Andrew Sullivan calls kudos from Playboy "the highest honor a gay man could get." (I hope he knows Playboy has always been a gay-friendly magazine. In a new poll, 67% of Playboy readers (and 50% of its Republican readers) say they oppose a ban on gay marriage). The commenters at Hit & Run have a good laugh, but the big disappointment for me has been seeing the dramatically unamused comments at Pandagon, my personal favorite blog on the list and the one I rated as the most fun. Apparently, people who know very little about Playboy's feminist politics (72% of readers would vote for a woman president; 94% are pro-choice), or who are simply creeped out by Hef (who isn't?), refuse to accept a compliment from a magazine with pictures of naked ladies. For instance, I thought "almost frightening intellect" was just a hep way of saying, "really, really smart," but apparently it means I'm afraid of intelligent women.

It is, of course, amusing, to hear my personal opinions and turns of phrase explained in terms of an agenda set by Hugh Hefner or Playboy's "management." Of course, Playboy presents the piece with a headline that encourges people to confuse the contributions of a freelancer with the omniscient voice of the magazine, but I expect Pandagon readers to be a little more sophisticated. I'm debating whether to post a reply on the Pandagon comments, but I'm not sure I want to get sucked into that.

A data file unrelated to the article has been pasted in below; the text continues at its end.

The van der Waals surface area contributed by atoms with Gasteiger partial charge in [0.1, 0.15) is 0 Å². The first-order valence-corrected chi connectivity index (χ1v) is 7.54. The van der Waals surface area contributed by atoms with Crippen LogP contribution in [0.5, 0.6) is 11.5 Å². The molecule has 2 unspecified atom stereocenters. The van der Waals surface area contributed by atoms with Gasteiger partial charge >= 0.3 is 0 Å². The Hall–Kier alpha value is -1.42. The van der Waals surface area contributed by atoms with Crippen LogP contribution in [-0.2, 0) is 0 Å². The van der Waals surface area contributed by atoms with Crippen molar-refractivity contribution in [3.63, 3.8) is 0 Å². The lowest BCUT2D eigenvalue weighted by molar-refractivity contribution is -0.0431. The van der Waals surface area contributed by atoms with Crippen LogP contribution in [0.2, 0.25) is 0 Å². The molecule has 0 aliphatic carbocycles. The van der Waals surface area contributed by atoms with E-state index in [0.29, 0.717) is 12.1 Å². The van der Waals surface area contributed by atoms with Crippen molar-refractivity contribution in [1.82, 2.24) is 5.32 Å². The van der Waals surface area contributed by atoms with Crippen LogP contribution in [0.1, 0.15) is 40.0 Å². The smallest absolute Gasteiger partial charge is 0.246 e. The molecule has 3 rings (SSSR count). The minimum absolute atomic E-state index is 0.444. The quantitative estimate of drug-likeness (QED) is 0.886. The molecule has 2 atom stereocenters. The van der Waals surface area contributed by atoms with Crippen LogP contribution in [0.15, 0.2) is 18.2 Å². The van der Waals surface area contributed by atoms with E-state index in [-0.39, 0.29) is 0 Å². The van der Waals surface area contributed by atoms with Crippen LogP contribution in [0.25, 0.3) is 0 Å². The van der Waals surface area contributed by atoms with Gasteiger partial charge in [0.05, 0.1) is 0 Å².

Posted by Daniel Radosh


I'd have replaced Powerline with the National Review's "Corner," where the conservative contributors disagree with each other a fair amount of time, leading to genuinely interesting discussions and debates. I haven't read Powerline in a while, but back when I did, it struck me as utterly impervious to dissenting viewpoints, even from those also on the right.